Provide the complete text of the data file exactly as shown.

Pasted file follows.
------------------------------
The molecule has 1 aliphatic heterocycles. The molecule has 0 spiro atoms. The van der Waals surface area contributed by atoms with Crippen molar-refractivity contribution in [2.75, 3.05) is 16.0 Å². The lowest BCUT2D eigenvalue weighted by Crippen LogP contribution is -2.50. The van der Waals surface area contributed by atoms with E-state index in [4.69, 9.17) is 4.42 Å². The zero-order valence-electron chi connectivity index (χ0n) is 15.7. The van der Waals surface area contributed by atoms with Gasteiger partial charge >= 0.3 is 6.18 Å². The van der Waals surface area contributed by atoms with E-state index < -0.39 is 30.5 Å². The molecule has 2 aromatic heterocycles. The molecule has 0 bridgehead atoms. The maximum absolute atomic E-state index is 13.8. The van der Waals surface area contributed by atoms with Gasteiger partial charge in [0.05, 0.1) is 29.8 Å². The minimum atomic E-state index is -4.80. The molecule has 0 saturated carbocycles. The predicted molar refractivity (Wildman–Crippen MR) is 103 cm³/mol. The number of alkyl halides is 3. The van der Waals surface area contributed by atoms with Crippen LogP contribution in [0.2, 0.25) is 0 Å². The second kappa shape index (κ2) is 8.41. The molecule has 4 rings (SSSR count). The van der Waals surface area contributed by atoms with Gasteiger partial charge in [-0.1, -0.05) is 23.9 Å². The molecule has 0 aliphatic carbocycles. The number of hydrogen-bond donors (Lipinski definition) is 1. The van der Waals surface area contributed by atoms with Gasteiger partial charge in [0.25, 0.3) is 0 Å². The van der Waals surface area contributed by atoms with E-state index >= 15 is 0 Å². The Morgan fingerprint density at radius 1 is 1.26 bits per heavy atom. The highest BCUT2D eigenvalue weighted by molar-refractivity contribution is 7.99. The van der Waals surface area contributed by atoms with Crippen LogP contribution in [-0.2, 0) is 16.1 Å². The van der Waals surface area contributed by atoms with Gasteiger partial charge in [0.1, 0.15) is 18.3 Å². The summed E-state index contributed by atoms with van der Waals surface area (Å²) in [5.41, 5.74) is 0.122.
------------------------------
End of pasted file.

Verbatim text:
The molecule has 1 aliphatic heterocycles. The molecule has 0 spiro atoms. The van der Waals surface area contributed by atoms with Crippen molar-refractivity contribution in [2.75, 3.05) is 16.0 Å². The lowest BCUT2D eigenvalue weighted by Crippen LogP contribution is -2.50. The van der Waals surface area contributed by atoms with E-state index in [4.69, 9.17) is 4.42 Å². The zero-order valence-electron chi connectivity index (χ0n) is 15.7. The van der Waals surface area contributed by atoms with Gasteiger partial charge >= 0.3 is 6.18 Å². The van der Waals surface area contributed by atoms with E-state index < -0.39 is 30.5 Å². The molecule has 2 aromatic heterocycles. The molecule has 0 bridgehead atoms. The maximum absolute atomic E-state index is 13.8. The van der Waals surface area contributed by atoms with Gasteiger partial charge in [0.05, 0.1) is 29.8 Å². The minimum atomic E-state index is -4.80. The molecule has 0 saturated carbocycles. The predicted molar refractivity (Wildman–Crippen MR) is 103 cm³/mol. The number of alkyl halides is 3. The van der Waals surface area contributed by atoms with Crippen LogP contribution in [0.2, 0.25) is 0 Å². The second kappa shape index (κ2) is 8.41. The molecule has 4 rings (SSSR count). The van der Waals surface area contributed by atoms with Gasteiger partial charge in [-0.1, -0.05) is 23.9 Å². The molecule has 0 aliphatic carbocycles. The number of hydrogen-bond donors (Lipinski definition) is 1. The van der Waals surface area contributed by atoms with Gasteiger partial charge in [0.25, 0.3) is 0 Å². The van der Waals surface area contributed by atoms with E-state index >= 15 is 0 Å². The Morgan fingerprint density at radius 1 is 1.26 bits per heavy atom. The highest BCUT2D eigenvalue weighted by molar-refractivity contribution is 7.99. The van der Waals surface area contributed by atoms with Crippen LogP contribution in [-0.2, 0) is 16.1 Å². The van der Waals surface area contributed by atoms with Gasteiger partial charge in [0.1, 0.15) is 18.3 Å². The summed E-state index contributed by atoms with van der Waals surface area (Å²) in [5.41, 5.74) is 0.122.